Searching over 5,500,000 cases.


searching
Buy This Entire Record For $7.95

Download the entire decision to receive the complete text, official citation,
docket number, dissents and concurrences, and footnotes for this case.

Learn more about what you receive with purchase of this case.

Keslosky v. Old Forge Civil Service Commission

Commonwealth Court of Pennsylvania

July 23, 2013

Michael B. Keslosky, III, Appellant
v.
Old Forge Civil Service Commission and Old Forge Borough

Argued: March 11, 2013

BEFORE: HONORABLE BONNIE BRIGANCE LEADBETTER, Judge HONORABLE RENÉE COHN JUBELIRER, Judge HONORABLE MARY HANNAH LEAVITT, Judge

OPINION

MARY HANNAH LEAVITT, Judge Judge

Michael B. Keslosky, III, appeals an order of the Court of Common Pleas of Lackawanna County (trial court) upholding a decision of the Old Forge Civil Service Commission to suspend Keslosky from his position as a police officer and deny him back pay. The trial court held that this result was required because Keslosky had not complied with the police officer certification requirements of the Municipal Police Officers' Education and Training Law[1](Officer Training Law). Keslosky contends that the trial court's factual finding that his certification required under the Officer Training Law had expired in 1999 was not supported by substantial evidence. Discerning no merit to this contention, we affirm.

The Officer Training Law created the Municipal Police Officers' Education and Training Commission (Police Commission) to administer police officer training. 53 Pa. C.S. §2164. A municipal police officer must hold a certification issued by the Police Commission before he can be hired to enforce criminal laws, traffic laws or carry a firearm. 53 Pa. C.S. §2167. A certification is valid for a period of two years. 53 Pa. C.S. §2162. Thereafter, in order to retain certification, each police officer must complete yearly in-service training. 53 Pa. C.S. §2164(6). However, a municipality may request the Police Commission to allow

additional time for the officer to comply with the in-service training requirements. Approval of this request shall be made by the commission on a case-by-case basis.

53 Pa. C.S. §2164(6).

Keslosky's employer, Old Forge Borough, hired him as a police officer in 1979. Keslosky's employment was terminated in 1990. Keslosky filed a lawsuit that was settled, and Keslosky returned to work in September 1997.

Keslosky then left work in May 1998 for the stated reason that he had sustained a psychological injury caused by abnormal working conditions. He sought medical and disability benefits by filing a workers' compensation claim. He was denied workers' compensation for the reason that his ongoing mixed personality disorder was neither caused nor aggravated by his working conditions. Keslosky's workers' compensation claim was fully litigated and affirmed on appeal. See Keslosky v. Workers' Compensation Appeal Board (Old Forge Borough), (Pa. Cmwlth., No. 1989 C.D. 2003, filed February 25, 2004), petition for allowance of appeal denied, 581 Pa. 701, 864 A.2d 1206 (2004).

In June 2003, the Borough sent Keslosky a written "statement of charges" informing him that his employment was being terminated because he had not reported to work since May 10, 1998; had exhausted all approved leave time; and had not provided the Borough with a medical release establishing that he was able to return to his job. Reproduced Record at 141 (R.R. __). Keslosky answered the charges, and the Borough Council conducted two hearings at which Keslosky appeared and presented evidence, including, inter alia, a letter from his psychologist, Michael Church, Ph.D., stating that Keslosky was able to return to work as of April 2001.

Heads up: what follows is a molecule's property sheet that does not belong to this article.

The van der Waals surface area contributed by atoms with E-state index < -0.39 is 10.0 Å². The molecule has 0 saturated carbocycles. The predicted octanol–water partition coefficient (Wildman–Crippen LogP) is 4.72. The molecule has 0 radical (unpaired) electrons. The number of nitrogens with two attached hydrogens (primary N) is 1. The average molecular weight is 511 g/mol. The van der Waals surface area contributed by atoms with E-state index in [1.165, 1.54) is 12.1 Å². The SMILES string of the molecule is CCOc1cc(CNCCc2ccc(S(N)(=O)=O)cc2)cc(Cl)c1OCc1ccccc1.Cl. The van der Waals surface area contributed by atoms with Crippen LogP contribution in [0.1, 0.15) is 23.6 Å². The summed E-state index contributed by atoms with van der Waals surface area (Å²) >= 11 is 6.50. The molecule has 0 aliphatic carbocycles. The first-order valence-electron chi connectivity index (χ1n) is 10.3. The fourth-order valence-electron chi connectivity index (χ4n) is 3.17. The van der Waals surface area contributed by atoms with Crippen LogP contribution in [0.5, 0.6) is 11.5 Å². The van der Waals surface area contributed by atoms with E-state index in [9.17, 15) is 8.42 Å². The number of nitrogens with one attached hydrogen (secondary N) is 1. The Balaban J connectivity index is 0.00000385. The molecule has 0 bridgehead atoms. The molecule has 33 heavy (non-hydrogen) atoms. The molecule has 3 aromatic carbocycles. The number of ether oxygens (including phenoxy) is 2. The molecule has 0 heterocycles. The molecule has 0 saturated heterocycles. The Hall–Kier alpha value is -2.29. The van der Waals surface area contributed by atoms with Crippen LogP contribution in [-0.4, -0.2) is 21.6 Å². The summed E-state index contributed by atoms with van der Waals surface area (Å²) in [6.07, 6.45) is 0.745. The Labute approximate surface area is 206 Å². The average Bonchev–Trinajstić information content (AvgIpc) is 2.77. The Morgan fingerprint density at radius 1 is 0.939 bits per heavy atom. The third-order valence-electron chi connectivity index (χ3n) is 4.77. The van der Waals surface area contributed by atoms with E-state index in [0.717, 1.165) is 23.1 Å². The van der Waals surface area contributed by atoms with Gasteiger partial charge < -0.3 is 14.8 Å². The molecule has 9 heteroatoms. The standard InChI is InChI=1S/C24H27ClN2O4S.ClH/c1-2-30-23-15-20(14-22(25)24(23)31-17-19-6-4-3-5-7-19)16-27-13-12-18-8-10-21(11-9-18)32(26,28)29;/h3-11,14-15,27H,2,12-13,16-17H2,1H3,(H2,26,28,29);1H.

On December 16, 2003, the Borough Council voted to reinstate Keslosky to employment. The next day, Keslosky's counsel sent a letter to Borough Council demanding back pay of $238, 012.33, calculated as of March 2000 when Keslosky claims he tried to return to work. On December 18, 2003, the Borough issued a written decision reinstating Keslosky to his position; the decision made no mention of Keslosky's back pay demand. Keslosky appealed to the Civil Service Commission. He did not dispute the outcome but, rather, the wording of the findings of fact, which he feared would negatively impact his demand for back pay.

Keslosky did not return to work after his reinstatement because his National Guard unit had been called to active duty. By letter of August 1, 2004, Keslosky informed Borough Police Chief, Frank Avvisato, that he had been released from active duty and requested that he "immediately be scheduled for duty and placed on the active duty roster and be scheduled for any required municipal police updates and training." R.R. 15.

On August 10, 2004, Anthony Torquato, Borough Mayor, wrote to the Executive Director of the Police Commission, Major Richard C. Mooney, requesting guidance on whether Keslosky needed to undergo psychiatric and physical examinations before rejoining the police force after a six-year absence. Torquato's letter quoted from a report of Wolfram Rieger, M.D., which had been credited in the workers' compensation proceeding. In his August 2001 report, Dr. Rieger stated as follows:

When I examined Mr. Keslosky he was not disabled from a psychiatric point of view. However, he should not return to any type of police work because his underlying paranoid ...

Buy This Entire Record For $7.95

Download the entire decision to receive the complete text, official citation,
docket number, dissents and concurrences, and footnotes for this case.

Learn more about what you receive with purchase of this case.